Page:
The other night, we went for dinner in the Souq, the fancy one designed for tourists/ upscales. Afterwards, we went walking BEHIND the souq to the alleys filled with Indian and Philipino shops, newsstands, kebab and chaat stands. Wandering through those back streets, my husband got a craving for paan -- something I was reminded of on our latest trip to London where he and our friend DRK ate paan BEFORE dinner. Hard core.
Anyway, back to Doha and our quest for paan here. We asked politely in one shop. Reply: "Er, no sir. Try.... Salman's paan shop, behind the next roundabout." So we trek to the next roundabout (bearing in mind that even tho it's night time, it is a sweltering 38C) but no Salman. We ask a tire repair guy, all the while speaking in Hindi and he looks around, a little nervously and says: "Maybe the next street. Ali's newstand. No paan here." It will come as no surprise that we go to the next street and there's no Ali's newstand just another lead towards the next street/ roundabout/ corner.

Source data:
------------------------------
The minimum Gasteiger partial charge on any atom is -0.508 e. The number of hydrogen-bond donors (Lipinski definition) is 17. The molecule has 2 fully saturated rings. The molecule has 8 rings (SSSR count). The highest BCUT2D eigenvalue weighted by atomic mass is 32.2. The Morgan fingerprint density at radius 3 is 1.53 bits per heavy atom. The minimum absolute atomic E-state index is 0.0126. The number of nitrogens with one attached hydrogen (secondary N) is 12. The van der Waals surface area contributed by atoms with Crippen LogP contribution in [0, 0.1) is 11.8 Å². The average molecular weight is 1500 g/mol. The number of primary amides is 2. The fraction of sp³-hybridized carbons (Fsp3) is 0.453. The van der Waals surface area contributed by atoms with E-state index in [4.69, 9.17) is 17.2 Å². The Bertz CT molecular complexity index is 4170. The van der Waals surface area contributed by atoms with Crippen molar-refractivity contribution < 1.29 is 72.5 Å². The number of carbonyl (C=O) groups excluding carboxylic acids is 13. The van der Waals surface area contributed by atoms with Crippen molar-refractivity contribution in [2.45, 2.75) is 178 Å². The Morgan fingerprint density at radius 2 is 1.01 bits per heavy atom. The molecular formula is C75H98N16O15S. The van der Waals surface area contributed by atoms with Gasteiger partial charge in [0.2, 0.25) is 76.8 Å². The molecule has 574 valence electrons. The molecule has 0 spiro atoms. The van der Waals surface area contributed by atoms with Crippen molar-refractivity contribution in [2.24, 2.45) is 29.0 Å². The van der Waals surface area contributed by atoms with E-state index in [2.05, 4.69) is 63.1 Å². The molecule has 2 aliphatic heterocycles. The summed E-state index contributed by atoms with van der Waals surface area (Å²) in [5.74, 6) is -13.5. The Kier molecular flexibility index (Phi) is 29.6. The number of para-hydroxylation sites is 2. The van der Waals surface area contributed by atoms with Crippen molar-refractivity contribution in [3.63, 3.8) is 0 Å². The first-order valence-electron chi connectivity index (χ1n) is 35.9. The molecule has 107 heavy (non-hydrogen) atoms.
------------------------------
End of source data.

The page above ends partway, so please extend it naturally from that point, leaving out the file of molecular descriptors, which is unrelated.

After a few dead ends and a LOT of wandering, my husband the journo decides to go into a corner shop and ask the guys in Hindi if paan is illegal. Bingo. Now, who would have thought such a harmless thing could be off limits? It's just a leaf filled with yumminess, is that so wrong? I did a little digging and it turns out the Qataris aren't the only ones that don't want us to have our after dinner treat. The Brits are not too keen on it either:
Paan ban in North West London. My favourite quote from the article: Councillor Gavin Sneddon, of Brent Council, said: "Paan staining is unsightly and contributes to a negative image that Wembley is dirty and rundown, which can lead to increased levels of crime and anti-social behaviour."
And here I thought it was a harmless digestif. Silly me.
Good thing we were staying with DRK in East London. Mmmmm. Paan. I'll have a sweet one please. And pass the spittoon.